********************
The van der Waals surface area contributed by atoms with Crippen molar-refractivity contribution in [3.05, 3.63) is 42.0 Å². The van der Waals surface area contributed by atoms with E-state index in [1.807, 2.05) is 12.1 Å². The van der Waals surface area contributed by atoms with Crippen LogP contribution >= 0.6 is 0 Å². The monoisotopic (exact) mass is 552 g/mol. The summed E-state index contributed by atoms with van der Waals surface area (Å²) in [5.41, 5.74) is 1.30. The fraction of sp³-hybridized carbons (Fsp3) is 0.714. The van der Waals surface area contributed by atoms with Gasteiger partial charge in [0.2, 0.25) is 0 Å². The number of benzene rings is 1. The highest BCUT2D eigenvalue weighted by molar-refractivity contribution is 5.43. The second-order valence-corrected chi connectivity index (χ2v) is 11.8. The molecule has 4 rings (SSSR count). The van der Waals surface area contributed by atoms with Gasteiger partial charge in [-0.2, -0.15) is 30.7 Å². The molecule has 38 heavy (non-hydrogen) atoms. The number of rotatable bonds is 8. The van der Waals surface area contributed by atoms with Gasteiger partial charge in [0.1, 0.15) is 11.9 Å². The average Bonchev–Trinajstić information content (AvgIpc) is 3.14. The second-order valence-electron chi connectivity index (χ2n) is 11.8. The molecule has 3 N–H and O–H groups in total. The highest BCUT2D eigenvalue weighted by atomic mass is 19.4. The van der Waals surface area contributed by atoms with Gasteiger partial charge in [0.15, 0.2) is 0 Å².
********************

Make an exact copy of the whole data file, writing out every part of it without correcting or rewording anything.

The van der Waals surface area contributed by atoms with Crippen molar-refractivity contribution in [3.05, 3.63) is 42.0 Å². The van der Waals surface area contributed by atoms with E-state index in [1.807, 2.05) is 12.1 Å². The van der Waals surface area contributed by atoms with Crippen LogP contribution >= 0.6 is 0 Å². The monoisotopic (exact) mass is 552 g/mol. The summed E-state index contributed by atoms with van der Waals surface area (Å²) in [5.41, 5.74) is 1.30. The fraction of sp³-hybridized carbons (Fsp3) is 0.714. The van der Waals surface area contributed by atoms with Gasteiger partial charge in [0.2, 0.25) is 0 Å². The number of benzene rings is 1. The highest BCUT2D eigenvalue weighted by molar-refractivity contribution is 5.43. The second-order valence-corrected chi connectivity index (χ2v) is 11.8. The molecule has 4 rings (SSSR count). The van der Waals surface area contributed by atoms with Gasteiger partial charge in [-0.2, -0.15) is 30.7 Å². The molecule has 38 heavy (non-hydrogen) atoms. The number of rotatable bonds is 8. The van der Waals surface area contributed by atoms with Gasteiger partial charge in [0.1, 0.15) is 11.9 Å². The average Bonchev–Trinajstić information content (AvgIpc) is 3.14. The second-order valence-electron chi connectivity index (χ2n) is 11.8. The molecule has 3 N–H and O–H groups in total. The highest BCUT2D eigenvalue weighted by atomic mass is 19.4. The van der Waals surface area contributed by atoms with Gasteiger partial charge in [0.15, 0.2) is 0 Å².